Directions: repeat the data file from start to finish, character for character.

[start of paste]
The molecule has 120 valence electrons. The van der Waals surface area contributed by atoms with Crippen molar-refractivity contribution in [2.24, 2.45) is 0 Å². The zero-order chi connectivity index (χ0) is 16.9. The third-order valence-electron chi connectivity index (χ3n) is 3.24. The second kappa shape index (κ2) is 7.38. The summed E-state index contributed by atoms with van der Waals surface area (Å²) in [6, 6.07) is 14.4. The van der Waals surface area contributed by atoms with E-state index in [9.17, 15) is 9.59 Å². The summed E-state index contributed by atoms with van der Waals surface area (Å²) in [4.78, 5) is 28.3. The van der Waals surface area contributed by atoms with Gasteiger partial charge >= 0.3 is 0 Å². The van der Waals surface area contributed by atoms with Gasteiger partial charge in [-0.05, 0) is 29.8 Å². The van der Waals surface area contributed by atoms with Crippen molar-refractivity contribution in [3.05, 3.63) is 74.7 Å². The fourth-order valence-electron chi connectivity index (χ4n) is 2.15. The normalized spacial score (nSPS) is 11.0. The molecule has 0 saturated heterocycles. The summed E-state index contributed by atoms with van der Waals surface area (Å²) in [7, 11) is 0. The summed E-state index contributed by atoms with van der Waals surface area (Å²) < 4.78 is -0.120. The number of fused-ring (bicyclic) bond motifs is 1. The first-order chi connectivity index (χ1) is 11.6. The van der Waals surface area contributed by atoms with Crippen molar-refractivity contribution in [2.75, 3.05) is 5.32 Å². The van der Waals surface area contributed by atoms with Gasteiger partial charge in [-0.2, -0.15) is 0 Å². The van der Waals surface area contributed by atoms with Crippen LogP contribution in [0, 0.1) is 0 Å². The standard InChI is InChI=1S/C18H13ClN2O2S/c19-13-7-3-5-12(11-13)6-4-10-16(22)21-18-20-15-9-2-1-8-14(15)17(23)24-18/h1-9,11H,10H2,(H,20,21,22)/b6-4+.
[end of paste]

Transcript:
The molecule has 120 valence electrons. The van der Waals surface area contributed by atoms with Crippen molar-refractivity contribution in [2.24, 2.45) is 0 Å². The zero-order chi connectivity index (χ0) is 16.9. The third-order valence-electron chi connectivity index (χ3n) is 3.24. The second kappa shape index (κ2) is 7.38. The summed E-state index contributed by atoms with van der Waals surface area (Å²) in [6, 6.07) is 14.4. The van der Waals surface area contributed by atoms with E-state index in [9.17, 15) is 9.59 Å². The summed E-state index contributed by atoms with van der Waals surface area (Å²) in [4.78, 5) is 28.3. The van der Waals surface area contributed by atoms with Gasteiger partial charge >= 0.3 is 0 Å². The van der Waals surface area contributed by atoms with Gasteiger partial charge in [-0.05, 0) is 29.8 Å². The van der Waals surface area contributed by atoms with Crippen molar-refractivity contribution in [3.05, 3.63) is 74.7 Å². The fourth-order valence-electron chi connectivity index (χ4n) is 2.15. The normalized spacial score (nSPS) is 11.0. The molecule has 0 saturated heterocycles. The summed E-state index contributed by atoms with van der Waals surface area (Å²) in [7, 11) is 0. The summed E-state index contributed by atoms with van der Waals surface area (Å²) < 4.78 is -0.120. The number of fused-ring (bicyclic) bond motifs is 1. The first-order chi connectivity index (χ1) is 11.6. The van der Waals surface area contributed by atoms with Crippen molar-refractivity contribution in [2.75, 3.05) is 5.32 Å². The van der Waals surface area contributed by atoms with Gasteiger partial charge in [-0.2, -0.15) is 0 Å². The van der Waals surface area contributed by atoms with Crippen LogP contribution in [0, 0.1) is 0 Å². The standard InChI is InChI=1S/C18H13ClN2O2S/c19-13-7-3-5-12(11-13)6-4-10-16(22)21-18-20-15-9-2-1-8-14(15)17(23)24-18/h1-9,11H,10H2,(H,20,21,22)/b6-4+.